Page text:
With every “evolve” you have to stick a sticker. If there is no place for the next stickers and key-work is activated again, then this card is replaced with an evolved version.
The monster can get a shield token. With one attack, no matter how many damages it can make, you are discarding one shield token. It can be annoying by the end of the fight when you have strong skills in your hand, but you have to waste them on enemies shield, so planning ahead is needed here.
Some cards ask you to write on the name of one of the players. In the future, every time this card shows up, it will affect this one specific player, and trust us, it will affect always in a bad way:-)
One Nameless has the power to corrupt some of your gems for the rest of the campaign. The corrupted gem cannot be used to acquire spells from the pool, so watch out for it!
Yeap, enemies learn how to degrade your cards. If you have become the target of degradation, you have to replace the card of the given cost (e.x. 3 aethers) with a card of the same type but lower cost from the pool. If you can’t do this, you suffer damage.
Some cards allow you to accumulate pulse tokens (up to 5), which can be used to enhance some spells.
You start from picking one of four young breach mages. For now, it’s just a cosmetic choice, each sheet is the same at the beginning and the difference is how your mage looks (every mage has both male and female version). You can name him/her, and start your adventure. You gonna read cards with the story as long as the game doesn’t tell you to open one of the closed boxes, and then depending on what you open, you can find:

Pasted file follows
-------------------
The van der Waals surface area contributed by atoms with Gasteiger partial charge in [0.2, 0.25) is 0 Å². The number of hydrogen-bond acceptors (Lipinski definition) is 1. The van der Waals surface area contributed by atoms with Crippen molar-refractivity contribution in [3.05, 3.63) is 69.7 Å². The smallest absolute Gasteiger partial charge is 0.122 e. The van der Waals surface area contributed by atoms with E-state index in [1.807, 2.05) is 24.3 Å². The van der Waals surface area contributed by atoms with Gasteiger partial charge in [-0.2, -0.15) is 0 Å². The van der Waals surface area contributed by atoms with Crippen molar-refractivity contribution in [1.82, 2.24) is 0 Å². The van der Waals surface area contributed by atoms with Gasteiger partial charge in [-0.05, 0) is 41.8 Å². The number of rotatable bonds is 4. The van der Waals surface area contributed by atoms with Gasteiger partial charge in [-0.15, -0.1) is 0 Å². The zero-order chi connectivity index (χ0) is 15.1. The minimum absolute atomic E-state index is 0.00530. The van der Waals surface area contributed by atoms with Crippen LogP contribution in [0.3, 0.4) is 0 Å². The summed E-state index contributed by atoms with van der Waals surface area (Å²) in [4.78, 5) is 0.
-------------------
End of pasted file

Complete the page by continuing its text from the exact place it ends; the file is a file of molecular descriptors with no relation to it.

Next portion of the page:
The fight has the same flow you can know from the basic game (+ new mechanics to unlock and unique things related to specific Nameless).
New skills and cards brought much more interaction and a lot of new combos possibilities between players. Every new chapter brings something new for your mages and next cards to the pool giving the possibility of new tactics. With everything unlocked you will realize that you have an endless amount of play styles you can master. The interaction element really shines with new custom mages.